Wednesday, October 17, 2012

Mousse au chocolat; or, Why the Good Lord Invented French People

One of my dear former roommates is from France, and has greatly added to my enjoyment of foods over the years. I believe she and I single-handedly fueled the entire market for imported European salamis in Utah at one point. One of the best things she makes is a mousse au chocolat, and so I asked her for the recipe so I could make it for a recent Young Women's activity.

Turns out she adapted the recipe from this one she'd found at, which is a lot of fun and a lot of trouble if you're ever tempted to brush up on your French and/or stuff amazing things into your pie hole.

I used the online version of the recipe, making a couple alterations and tailoring it to our China circumstances. I could still get everything here, but it ended up being pretty pricey for ingredients by the time I was done. Afterwards, I was talking with a friend at church and she had the idea of getting the chocolate from Ikea. I will definitely do this if I try it again. The cheapest butter I found was at Carrefour - about 25 kuai for 250 grams of the lovely New Zealand stuff - but I'm open to cheaper alternatives for that as well if anyone knows any.

Here's the version of the recipe I ended up putting together:

- 375 grams dark chocolate (I measured it by adding up the net weights of chocolate bars)
- 150 g butter
- 6 eggs
- about 100 g sugar
- 1 pinch of salt

The chocolate I found was Hershey's Special Dark which was, in my opinion, way too sweet, but a lot of you might like it. See what else you can experiment with.

This ended up being too much sugar, I thought, but again, your milage may vary.

Separate the eggs and keep the whites in the fridge. Meanwhile, semi-melt the butter and mix it well with the 6 egg yolks and the sugar. It's beautiful but I promise you it is worth your while to avoid sticking your finger in and tasting it. Mmm, yolk!

Melt the chocolate in a double boiler or, you know, get real, we're in China - float a metal bowl in a wok full of water and just be really careful not to burn your fingers. Then, mix it into the yellow mixture until it's smooth and lovely.

The trickiest part is then to whip the egg whites with the dash of salt until they form stiff peaks. This was only tricky because I don't have an electric beater. It was indeed a bit of a workout for the forearm, but it turns out it's a lot quicker to whip egg whites by hand than to make your own whipped cream by hand. And some of us have been driven by desperation to do both, and still lived to tell the tale!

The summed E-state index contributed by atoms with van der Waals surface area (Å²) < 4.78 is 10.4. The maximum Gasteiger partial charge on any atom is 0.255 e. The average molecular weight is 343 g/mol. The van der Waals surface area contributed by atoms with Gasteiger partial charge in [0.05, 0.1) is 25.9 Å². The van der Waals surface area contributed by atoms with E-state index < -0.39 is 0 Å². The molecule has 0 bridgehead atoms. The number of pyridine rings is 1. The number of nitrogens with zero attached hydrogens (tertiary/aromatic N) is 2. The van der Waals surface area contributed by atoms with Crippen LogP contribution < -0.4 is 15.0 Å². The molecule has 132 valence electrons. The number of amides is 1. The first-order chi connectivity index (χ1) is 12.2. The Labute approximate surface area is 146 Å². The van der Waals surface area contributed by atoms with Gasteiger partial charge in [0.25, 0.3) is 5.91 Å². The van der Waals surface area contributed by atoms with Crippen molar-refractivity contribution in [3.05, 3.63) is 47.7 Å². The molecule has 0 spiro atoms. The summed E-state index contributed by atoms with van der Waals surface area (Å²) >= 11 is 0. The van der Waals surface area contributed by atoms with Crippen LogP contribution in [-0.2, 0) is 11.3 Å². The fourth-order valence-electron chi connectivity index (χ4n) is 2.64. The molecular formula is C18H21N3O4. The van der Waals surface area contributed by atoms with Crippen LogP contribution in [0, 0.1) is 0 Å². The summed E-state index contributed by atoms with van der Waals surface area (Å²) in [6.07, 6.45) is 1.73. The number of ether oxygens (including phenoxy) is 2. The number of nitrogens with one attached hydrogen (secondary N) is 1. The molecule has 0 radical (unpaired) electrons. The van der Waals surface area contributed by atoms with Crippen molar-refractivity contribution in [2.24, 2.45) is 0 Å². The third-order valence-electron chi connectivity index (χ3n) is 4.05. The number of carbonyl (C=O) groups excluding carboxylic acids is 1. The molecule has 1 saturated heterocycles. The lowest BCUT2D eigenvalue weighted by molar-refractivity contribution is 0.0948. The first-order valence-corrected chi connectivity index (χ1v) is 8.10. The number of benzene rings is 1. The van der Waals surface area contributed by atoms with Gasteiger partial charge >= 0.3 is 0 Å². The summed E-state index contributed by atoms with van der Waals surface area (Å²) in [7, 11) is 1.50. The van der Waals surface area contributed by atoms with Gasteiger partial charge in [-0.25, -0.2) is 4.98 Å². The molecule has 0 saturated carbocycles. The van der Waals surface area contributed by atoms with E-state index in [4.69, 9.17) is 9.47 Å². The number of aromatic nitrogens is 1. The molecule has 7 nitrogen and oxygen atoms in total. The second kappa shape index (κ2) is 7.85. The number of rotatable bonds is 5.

Now, gently fold the whites into the chocolate mixture. I did this by pouring them into the bowl and then using a stirring motion that went from the center of the bowl, outward to the edge and pulling the chocolate up over the middle while turning the bowl. Whatever works for you, though - incorporate the two together without stirring the daylights out of your mixture to keep the volume of the egg whites. Now refrigerate the whole thing for three hours (if you can stand the wait!) and enjoy!

Warning: eat a very small serving if you don't want to put yourself into a sugar and chocolate coma. We wouldn't blame you, though, if you decide that would be a nice way to go. It really would, wouldn't it?

1 comment:

  1. Awesome! This is very similar to the filling for my chocolate cream pie recipe. Crush vanilla wafers in the mixer for a the pie crust, and drizzle with melted butter until it is sticky, then press into a pie plate and bake for like 10 minutes at 359 until it's brown. When it's cool pour the mousse into the crust, then top with heavy whipping cream barely sweetened with a bit of sugar. Freeze or refrigerate overnight. It's so good! I use plain dark bakers chocolate instead of sweetened bars, and I don't separate or whip the whites, just beat the whole egg mixture together until it's very light and fluffy. There should be a warning that it's made with raw eggs, but oo la la it's very French and very delicious!